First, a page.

Yorkshire’s largest conveyancing firm has set up a £150,000 training academy after its workload trebled in the past two years.
It comes as the Law Society has predicted increased turnover growth in the legal sector this year and next, in part because of the recovering property market.
Nick Masheder, head of conveyancing at Beaumont Legal, said the firm had 40 graduates working as legal assistants in its academy scheme.
The graduates, some of whom have law degrees or LPCs, can move on to the role of “conveyancer” in 12-18 months, before being considered for “team leader” after three years.
Alternatively, they can apply for the role of trainee solicitor at Beaumont Legal, and get a full range of legal experience. The firm, based in Wakefield, does not appoint external candidates as trainees.
Mr Masheder said the conveyancing department had grown from around 60 to 150 people since September 2013, and was in the process of moving to a separate building near the firm’s existing office.
“Our ability to manage the business in difficult times has put us in the position we are now,” he said. “During the recession, we increased our market share. A lot of people left the industry in those dark days and trying to recruit enough quality people has become very difficult.”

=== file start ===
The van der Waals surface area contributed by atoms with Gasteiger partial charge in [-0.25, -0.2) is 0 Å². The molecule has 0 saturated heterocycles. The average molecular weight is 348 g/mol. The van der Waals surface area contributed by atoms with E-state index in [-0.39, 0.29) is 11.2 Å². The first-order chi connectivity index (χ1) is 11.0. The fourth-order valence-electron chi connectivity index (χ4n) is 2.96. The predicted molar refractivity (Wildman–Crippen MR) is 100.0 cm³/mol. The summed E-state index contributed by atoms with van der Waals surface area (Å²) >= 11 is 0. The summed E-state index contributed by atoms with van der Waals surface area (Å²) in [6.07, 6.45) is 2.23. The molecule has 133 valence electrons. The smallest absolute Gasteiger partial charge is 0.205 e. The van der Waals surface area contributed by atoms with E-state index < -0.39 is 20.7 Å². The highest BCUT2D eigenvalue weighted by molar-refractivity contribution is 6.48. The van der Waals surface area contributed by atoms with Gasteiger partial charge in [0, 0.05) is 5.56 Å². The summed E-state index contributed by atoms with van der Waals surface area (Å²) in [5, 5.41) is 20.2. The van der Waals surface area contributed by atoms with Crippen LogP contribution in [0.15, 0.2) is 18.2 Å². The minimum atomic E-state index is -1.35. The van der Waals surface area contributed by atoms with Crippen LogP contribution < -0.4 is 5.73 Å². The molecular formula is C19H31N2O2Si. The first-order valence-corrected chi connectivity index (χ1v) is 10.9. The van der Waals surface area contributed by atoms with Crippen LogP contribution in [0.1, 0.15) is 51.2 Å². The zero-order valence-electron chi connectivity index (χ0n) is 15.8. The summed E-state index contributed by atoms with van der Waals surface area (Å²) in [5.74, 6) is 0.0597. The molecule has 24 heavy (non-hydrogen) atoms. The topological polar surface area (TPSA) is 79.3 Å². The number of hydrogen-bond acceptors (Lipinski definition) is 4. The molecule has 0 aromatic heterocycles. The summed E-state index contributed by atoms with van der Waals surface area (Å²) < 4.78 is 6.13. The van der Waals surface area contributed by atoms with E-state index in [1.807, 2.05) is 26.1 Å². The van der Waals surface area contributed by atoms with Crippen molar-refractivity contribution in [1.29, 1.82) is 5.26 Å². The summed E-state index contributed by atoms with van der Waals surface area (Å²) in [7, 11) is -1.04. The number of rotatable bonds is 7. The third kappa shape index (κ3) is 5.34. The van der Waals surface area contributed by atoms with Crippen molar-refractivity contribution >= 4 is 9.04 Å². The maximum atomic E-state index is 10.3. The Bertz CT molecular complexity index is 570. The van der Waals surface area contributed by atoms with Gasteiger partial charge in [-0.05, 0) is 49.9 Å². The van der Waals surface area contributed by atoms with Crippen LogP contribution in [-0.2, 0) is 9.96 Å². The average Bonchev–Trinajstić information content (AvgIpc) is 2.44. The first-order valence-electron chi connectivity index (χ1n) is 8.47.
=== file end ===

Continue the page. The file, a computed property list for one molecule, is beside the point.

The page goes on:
Mr Masheder said graduates straight out of law school needed “day-to-day experience of conveyancing transactions”, and although they spent some time away from clients in the academy, it was “definitely not a classroom-based experience”.
Other major conveyancers, such as Countrywide Conveyancing Services and myhomemove have also launched their own academies in the last year or so.
The Law Society’s latest forecast predicted growth in real turnover of legal services of 3.8% in 2014, jumping to 4.9% in 2015, near pre-recession levels.
It said the increase in housing market activity was the main factor driving growth, along with the improvement in the performance of the business sector. Net exports could grow nearly 8% next year, the society added.
Law Society president Andrew Caplen said: “The forecasts are good news for solicitors. If household incomes rise as predicted, our members with clients buying and selling property or needing legal advice for their businesses will benefit from housing market and business activity. High export predictions for 2015 will be welcomed by firms of all sizes having a role in meeting the increased demand for international transactions.”
The figures are based on current macroeconomic forecasts of the growth in households’ real incomes.
In a separate development, Optima Legal, which obtained an ABS license in May and is part of Capita, has launched an apprenticeship scheme.
Optima will offer 15 young people work experience at its Leeds office which, combined with a training programme at BPP law school in the city, will give them the chance to achieve National Vocational Qualification Level 3.
David Ashcroft, managing director of Optima, said the legal apprenticeship scheme was another example of the firm’s commitment to “invest in innovative and progressive initiatives”.
A Capita spokeswoman added that the scheme, which is being run in association with Capita Talent Partnerships, could be extended to London and Newcastle.
Apprentices need to be aged 16-24 and hold five GCSEs, including English and Maths.